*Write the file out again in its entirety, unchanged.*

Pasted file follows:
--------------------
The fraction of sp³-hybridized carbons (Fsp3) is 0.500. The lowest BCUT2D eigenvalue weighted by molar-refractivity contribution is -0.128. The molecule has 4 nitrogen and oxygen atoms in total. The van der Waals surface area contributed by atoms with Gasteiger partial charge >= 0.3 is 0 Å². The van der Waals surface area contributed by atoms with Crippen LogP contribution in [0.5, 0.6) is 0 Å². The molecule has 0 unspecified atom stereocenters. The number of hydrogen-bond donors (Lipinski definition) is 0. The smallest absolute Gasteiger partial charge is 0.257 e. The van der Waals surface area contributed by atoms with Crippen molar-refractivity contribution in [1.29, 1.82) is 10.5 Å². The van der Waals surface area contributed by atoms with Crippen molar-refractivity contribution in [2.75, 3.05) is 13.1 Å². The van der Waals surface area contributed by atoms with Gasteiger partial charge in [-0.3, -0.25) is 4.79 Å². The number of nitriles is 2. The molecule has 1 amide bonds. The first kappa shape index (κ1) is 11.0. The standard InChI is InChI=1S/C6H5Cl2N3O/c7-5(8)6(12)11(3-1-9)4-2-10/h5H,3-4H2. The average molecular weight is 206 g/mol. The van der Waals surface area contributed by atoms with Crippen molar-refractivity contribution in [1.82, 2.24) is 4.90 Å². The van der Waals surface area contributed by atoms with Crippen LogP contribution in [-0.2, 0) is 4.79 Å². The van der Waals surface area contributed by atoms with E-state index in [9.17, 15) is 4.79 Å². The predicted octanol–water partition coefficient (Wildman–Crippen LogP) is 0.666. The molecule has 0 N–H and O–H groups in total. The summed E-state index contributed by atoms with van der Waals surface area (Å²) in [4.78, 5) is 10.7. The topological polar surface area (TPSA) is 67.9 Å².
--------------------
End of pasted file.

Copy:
The fraction of sp³-hybridized carbons (Fsp3) is 0.500. The lowest BCUT2D eigenvalue weighted by molar-refractivity contribution is -0.128. The molecule has 4 nitrogen and oxygen atoms in total. The van der Waals surface area contributed by atoms with Gasteiger partial charge >= 0.3 is 0 Å². The van der Waals surface area contributed by atoms with Crippen LogP contribution in [0.5, 0.6) is 0 Å². The molecule has 0 unspecified atom stereocenters. The number of hydrogen-bond donors (Lipinski definition) is 0. The smallest absolute Gasteiger partial charge is 0.257 e. The van der Waals surface area contributed by atoms with Crippen molar-refractivity contribution in [1.29, 1.82) is 10.5 Å². The van der Waals surface area contributed by atoms with Crippen molar-refractivity contribution in [2.75, 3.05) is 13.1 Å². The van der Waals surface area contributed by atoms with Gasteiger partial charge in [-0.3, -0.25) is 4.79 Å². The number of nitriles is 2. The molecule has 1 amide bonds. The first kappa shape index (κ1) is 11.0. The standard InChI is InChI=1S/C6H5Cl2N3O/c7-5(8)6(12)11(3-1-9)4-2-10/h5H,3-4H2. The average molecular weight is 206 g/mol. The van der Waals surface area contributed by atoms with Crippen molar-refractivity contribution in [1.82, 2.24) is 4.90 Å². The van der Waals surface area contributed by atoms with Crippen LogP contribution in [-0.2, 0) is 4.79 Å². The van der Waals surface area contributed by atoms with E-state index in [9.17, 15) is 4.79 Å². The predicted octanol–water partition coefficient (Wildman–Crippen LogP) is 0.666. The molecule has 0 N–H and O–H groups in total. The summed E-state index contributed by atoms with van der Waals surface area (Å²) in [4.78, 5) is 10.7. The topological polar surface area (TPSA) is 67.9 Å².